Russian and Ukraine negotiators are getting closer in their discussions, the head of the Russian delegation said on March 18.
Vladimir Medinsky described the talks as “halfway” to reaching a deal, according to state media outlets.
“The topic of neutral status and non-accession of Ukraine to NATO is one of the key issues of the negotiations. This is the issue on which the parties have brought their positions as close as possible,” Medinsky said. “Then details begin relating to what security guarantees Ukraine receives in addition to those already existing in case of its refusal to join the NATO bloc.”
Ukraine is not a member of NATO, but has in the past expressed hope that it would be allowed to join the alliance.
Ukrainian President Volodymyr Zelensky, though, said recently that his country must accept that it cannot join.
Russian and Ukrainian officials have been negotiating for peace since several days after Russia on Feb. 24 invaded its neighbor.
No ceasefire has been reached during the negotiations. Fighting has primarily taken place in or near Kyiv and in eastern Ukraine, where Russian speaking people for years have clashed with Ukrainian forces and others.
Just before the war started, Russia recognized parts of Ukraine’s east as independent.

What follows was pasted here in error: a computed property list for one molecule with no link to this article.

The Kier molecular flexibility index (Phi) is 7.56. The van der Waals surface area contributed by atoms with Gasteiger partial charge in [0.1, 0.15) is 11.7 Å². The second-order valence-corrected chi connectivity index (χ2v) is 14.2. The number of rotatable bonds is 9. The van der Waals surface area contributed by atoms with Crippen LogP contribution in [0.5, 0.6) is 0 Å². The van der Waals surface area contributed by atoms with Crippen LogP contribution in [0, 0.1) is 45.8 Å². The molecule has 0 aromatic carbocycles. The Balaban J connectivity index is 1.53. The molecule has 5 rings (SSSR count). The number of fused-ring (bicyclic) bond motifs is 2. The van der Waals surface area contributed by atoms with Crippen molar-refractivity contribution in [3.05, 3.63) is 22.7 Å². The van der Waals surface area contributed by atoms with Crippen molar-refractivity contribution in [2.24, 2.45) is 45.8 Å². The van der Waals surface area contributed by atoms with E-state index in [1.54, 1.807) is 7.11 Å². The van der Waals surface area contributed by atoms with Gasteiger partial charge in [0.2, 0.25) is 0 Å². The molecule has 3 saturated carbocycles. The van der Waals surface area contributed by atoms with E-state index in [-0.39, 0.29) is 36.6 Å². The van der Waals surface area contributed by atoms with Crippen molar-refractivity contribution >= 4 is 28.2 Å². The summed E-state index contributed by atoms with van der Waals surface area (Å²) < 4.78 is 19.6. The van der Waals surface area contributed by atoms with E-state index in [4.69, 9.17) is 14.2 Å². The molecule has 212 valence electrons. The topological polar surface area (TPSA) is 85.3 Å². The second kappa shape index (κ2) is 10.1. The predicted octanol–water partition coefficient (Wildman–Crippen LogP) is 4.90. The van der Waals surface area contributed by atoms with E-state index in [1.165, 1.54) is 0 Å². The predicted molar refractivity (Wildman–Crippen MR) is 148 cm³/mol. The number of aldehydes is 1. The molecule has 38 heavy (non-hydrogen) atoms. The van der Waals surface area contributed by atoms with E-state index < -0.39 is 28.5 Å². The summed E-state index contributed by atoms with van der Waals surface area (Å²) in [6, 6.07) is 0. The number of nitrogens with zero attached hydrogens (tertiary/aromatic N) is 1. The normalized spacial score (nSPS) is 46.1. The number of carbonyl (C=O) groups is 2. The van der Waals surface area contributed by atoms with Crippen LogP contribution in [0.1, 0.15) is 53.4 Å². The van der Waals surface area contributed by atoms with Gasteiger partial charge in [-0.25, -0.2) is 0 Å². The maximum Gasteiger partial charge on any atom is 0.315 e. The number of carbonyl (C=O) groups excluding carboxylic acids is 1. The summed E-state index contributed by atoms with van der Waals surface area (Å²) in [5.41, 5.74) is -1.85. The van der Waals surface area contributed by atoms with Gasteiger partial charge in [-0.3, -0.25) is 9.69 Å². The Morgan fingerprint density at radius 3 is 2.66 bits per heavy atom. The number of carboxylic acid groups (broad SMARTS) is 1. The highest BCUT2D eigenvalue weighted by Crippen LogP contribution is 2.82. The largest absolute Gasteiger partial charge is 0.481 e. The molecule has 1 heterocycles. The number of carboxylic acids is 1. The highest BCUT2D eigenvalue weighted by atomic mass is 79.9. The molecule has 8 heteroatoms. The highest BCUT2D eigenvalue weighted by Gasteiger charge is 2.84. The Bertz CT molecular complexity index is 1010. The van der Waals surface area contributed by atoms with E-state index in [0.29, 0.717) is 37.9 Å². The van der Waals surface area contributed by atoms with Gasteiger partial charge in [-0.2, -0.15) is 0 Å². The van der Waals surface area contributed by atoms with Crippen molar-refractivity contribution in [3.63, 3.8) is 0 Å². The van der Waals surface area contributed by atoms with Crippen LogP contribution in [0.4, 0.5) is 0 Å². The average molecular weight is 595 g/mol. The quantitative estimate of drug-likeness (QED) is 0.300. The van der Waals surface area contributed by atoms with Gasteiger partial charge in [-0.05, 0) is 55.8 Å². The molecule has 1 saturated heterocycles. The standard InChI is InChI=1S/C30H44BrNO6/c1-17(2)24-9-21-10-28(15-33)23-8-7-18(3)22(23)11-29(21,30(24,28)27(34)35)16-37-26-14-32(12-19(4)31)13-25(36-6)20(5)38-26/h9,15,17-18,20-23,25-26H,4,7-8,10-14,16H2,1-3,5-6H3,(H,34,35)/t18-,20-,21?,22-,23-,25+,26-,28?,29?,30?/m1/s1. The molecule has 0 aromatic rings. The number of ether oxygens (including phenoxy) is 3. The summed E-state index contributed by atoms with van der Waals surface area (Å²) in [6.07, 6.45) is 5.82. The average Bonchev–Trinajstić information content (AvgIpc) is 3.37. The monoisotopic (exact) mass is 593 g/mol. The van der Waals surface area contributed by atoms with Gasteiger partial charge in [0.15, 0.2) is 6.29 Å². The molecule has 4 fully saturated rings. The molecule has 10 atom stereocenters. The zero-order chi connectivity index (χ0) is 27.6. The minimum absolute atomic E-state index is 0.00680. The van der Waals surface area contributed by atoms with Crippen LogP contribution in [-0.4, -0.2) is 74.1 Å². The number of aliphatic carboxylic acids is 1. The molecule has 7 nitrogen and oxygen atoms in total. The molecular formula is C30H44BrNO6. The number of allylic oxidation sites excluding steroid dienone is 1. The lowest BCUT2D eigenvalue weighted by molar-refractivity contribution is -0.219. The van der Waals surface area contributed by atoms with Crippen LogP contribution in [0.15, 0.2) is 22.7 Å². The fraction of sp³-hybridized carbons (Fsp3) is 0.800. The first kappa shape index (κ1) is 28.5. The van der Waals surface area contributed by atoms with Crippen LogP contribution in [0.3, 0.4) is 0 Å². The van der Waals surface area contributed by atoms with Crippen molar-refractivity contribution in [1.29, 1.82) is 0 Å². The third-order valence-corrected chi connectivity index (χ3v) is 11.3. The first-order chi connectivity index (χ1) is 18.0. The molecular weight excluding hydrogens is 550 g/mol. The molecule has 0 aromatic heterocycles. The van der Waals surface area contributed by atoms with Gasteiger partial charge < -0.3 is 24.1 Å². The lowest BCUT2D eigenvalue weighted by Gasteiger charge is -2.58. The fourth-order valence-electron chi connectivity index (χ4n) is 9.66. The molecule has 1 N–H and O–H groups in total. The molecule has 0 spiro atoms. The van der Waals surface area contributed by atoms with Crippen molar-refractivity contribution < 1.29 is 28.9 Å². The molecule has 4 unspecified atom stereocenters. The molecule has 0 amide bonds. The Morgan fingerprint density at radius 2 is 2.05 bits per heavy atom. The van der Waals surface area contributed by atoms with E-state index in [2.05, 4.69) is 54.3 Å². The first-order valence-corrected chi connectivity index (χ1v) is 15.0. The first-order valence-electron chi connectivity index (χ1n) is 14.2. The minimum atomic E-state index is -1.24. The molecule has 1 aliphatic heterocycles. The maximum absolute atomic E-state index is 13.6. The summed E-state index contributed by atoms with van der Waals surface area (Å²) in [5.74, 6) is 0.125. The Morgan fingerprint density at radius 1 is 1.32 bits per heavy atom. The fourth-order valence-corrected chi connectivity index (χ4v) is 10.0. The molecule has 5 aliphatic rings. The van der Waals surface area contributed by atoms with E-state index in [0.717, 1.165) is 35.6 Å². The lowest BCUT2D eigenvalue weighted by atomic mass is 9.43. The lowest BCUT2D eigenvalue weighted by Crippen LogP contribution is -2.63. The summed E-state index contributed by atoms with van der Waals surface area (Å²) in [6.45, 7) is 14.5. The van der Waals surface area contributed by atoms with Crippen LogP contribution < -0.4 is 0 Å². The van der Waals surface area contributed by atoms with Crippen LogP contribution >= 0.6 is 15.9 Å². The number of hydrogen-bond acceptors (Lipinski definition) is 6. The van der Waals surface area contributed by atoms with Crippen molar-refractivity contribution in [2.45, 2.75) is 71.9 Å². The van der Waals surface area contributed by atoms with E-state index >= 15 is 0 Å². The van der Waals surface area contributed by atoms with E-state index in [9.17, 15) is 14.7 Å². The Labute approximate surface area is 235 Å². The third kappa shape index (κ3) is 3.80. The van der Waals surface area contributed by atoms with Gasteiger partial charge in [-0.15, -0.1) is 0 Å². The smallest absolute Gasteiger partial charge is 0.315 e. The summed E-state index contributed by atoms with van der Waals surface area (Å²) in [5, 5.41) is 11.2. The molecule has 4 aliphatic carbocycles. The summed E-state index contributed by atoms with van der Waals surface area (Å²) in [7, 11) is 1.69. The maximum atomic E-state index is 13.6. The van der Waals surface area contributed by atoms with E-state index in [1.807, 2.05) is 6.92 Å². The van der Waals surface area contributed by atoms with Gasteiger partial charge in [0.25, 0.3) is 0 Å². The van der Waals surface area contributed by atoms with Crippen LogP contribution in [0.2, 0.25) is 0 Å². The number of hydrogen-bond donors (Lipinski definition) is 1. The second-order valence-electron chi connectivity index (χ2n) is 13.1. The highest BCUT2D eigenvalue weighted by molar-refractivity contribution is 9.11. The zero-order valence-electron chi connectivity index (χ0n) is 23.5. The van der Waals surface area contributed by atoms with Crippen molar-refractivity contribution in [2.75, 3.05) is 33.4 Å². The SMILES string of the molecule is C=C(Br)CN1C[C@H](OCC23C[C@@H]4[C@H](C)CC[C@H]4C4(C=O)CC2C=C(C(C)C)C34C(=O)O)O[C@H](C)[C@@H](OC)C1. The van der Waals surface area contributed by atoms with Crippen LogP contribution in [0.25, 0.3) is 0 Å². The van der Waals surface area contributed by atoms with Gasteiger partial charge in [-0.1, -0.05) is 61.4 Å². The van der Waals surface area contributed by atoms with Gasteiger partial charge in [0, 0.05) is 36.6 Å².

Mikhailo Podolyak, a top Ukrainian negotiator, wrote on Twitter after talks held by video this week that Ukraine wants the total withdrawal of Russian troops in addition to security promises from various countries and a ceasefire.
Ukraine has increasingly pushed for direct talks between Zelensky and Russian President Vladimir Putin, a prospect to which the Russians have been reluctant to commit.
“My priorities during the negotiations are absolutely clear: the end of the war, guarantees of security, sovereignty, restoration of territorial integrity, real guarantees for our country, real protection for our country,” Zelensky told Ukrainians in a recent address.
Podolyak in an update Friday said Russian statements “are only their requesting positions,” adding: “All statements are intended, inter alia, to provoke tension in the media. Our positions are unchanged. Ceasefire, withdrawal of troops & strong security guarantees with concrete formulas.”
Putin, meanwhile, told German Chancellor Olaf Scholz earlier Friday that Ukraine was trying to stall peace talks and portrayed his government as prepared to continue negotiations to find “a solution in line with [our] well-known principled approaches.”
Speaking to a rally in Moscow after the call, Putin said the invasion was done “to end the suffering of people” in eastern Ukraine, reiterating his description of what was happening there as a genocide. “We have not had unity like this for a long time,” he added.